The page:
My third year abroad is full of wildly unexpected discoveries. This is a year of exploring, questioning and tangibly experiencing the theories that have previously captivated me. This is a time for acting upon my dreams and passions. Promoting conservation is a part of who I am, so when I discovered that the reforestation charity ARocha has a project on the Peruvian north coast, I found myself itching to investigate. Leaving my home in the Andes, this is what I found.Continue reading
The opportunity of seeing the world after finishing school is often romanticised and has been stereotyped as the 12 months in which 18-year-olds stroll about various South American countries or maybe stroke an elephant in Thailand.
I am slightly guilty of the former as I opted to go and live in Chile for the second half of my gap year when I was 19. Even if your gap year (or year abroad) is just in one country, it is so much more than just seeing new things and getting some pics for the gram.
This post will reflect on my semester studying abroad in Cologne, Germany, and encourage those considering studying abroad to take the plunge. I studied English Literature at Universität zu Köln on the Erasmus+ programme in my second semester of second year, as a voluntary part of my three-year English and History undergraduate degree. You can find my post on learning German here. After my first month living in Cologne, I wrote a post on the main culture shocks, which you can find here. Despite those differences from my home life, sometimes exciting and others simply frustrating, my five months on the Erasmus+ programme were full of new experiences, travel, and lovely friends. Although my stay was not without its difficulties, a natural occurrence when moving your life to a new country for half a year (more to follow in another post), here are the most rewarding highlights from my semester abroad.
Heading into the new year, in which many of you may be preparing to jet off on your Erasmus or study abroad, here are three important things to plan ahead. Following my previous post reflecting on my Erasmus semester abroad, here are my top tips for making your trip as stress-free and organised as possible, so you can spend more time enjoying the (cliché but true) experience of a lifetime. Continue reading
The first twenty-four hours were both terrifying and exhilarating. There was an adrenaline-fueled blur of being collected at the airport past nightfall by a complete stranger, taken to my accommodation where I was then presented with my bedroom, bathroom and kitchen; given my keys and a complementary packet of tea “to welcome the English”, and finally left completely alone.
Stepping out the front gate onto a sandy, palm-lined street the following morning, it all hit me. This was it. I had finally arrived. Dakar was home for the next four months, and I was completely on my own. There was no one there to hold my hand, tell me what to do or help me cross the road. It was completely up to me to function in this brand-new part of the globe. How on earth was I supposed to find breakfast?
A little over a year ago, I was just heading home from St John’s, Newfoundland, my last stop of a month travelling coast-to-coast across Canada after finishing my year abroad. Now I’ve just received my results from my third year, I have time to reflect again on my year abroad and the following year. Here are a few bits of advice to anyone heading out on a year abroad this year, and those now returning. Continue reading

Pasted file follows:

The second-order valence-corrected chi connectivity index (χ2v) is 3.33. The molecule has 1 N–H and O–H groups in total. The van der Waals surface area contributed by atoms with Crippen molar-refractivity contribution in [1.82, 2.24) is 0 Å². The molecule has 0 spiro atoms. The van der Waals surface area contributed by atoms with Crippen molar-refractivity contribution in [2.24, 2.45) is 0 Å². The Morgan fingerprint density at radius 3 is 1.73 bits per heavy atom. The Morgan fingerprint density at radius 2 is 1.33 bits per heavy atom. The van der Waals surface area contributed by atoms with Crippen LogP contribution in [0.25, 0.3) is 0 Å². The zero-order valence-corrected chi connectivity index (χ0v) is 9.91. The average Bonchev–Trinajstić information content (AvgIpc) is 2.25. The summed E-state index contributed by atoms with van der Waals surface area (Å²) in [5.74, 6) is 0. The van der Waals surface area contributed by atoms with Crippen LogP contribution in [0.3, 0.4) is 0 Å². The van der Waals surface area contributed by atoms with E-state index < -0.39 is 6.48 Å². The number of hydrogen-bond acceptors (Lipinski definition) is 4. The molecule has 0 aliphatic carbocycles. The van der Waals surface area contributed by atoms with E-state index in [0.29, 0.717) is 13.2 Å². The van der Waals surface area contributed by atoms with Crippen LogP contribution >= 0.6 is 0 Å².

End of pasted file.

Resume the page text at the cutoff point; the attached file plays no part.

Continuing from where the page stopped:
Besides being my favourite park in Sheffield, Bolehills was made for Roly-Polies. The increasing gradient of the slope that encases the children’s playground was designed for them. Laying on your side: your eyes gorging on the panorama of reservoirs, peaks and forests; your nose grazing on the post-rain smell of petrichor, it only takes a little push, and suddenly the sky and earth become a wheeling blur around you, your pulse quickens, until suddenly: gasps and chuckles competing in your throat, you find yourself spread-eagled on the ground, waiting for the spiralling earth and sky to disentangle themselves for long enough for you to stagger up the slope and repeat the entire dizzying process.
I’ve lived abroad before so I wasn’t nervous about coming to Madrid and knew I would settle in quickly. I should, however, have prepared a little more before I came. I arrived with the intention of spending a night in a hostel then registering the next day at uni and finding a flat. I had used Uniplaces online before I came and found a cheap room near the centre. In my naive state I applied a week before assuming it was a case of processing details and it would be mine but, no, they rejected me, so I reapplied unsuccessfully three more times until I kind of got the message I wasn’t welcome. Continue reading
I’ve been here in Madrid for Erasmus since January exams finished, it’s so much fun and I thought I’d do a blog about my favourite experience so far – when I went to watch Real Madrid. Continue reading
Since we’re starting to draw close to the next semester, I’d ideally be thinking about beginning to open my next reading list. But instead I’m filling out university applications, mobility forms and Google translating contracts, in preparation for my semester abroad in Cologne, Germany.
The main question I get is: ‘why?’ Continue reading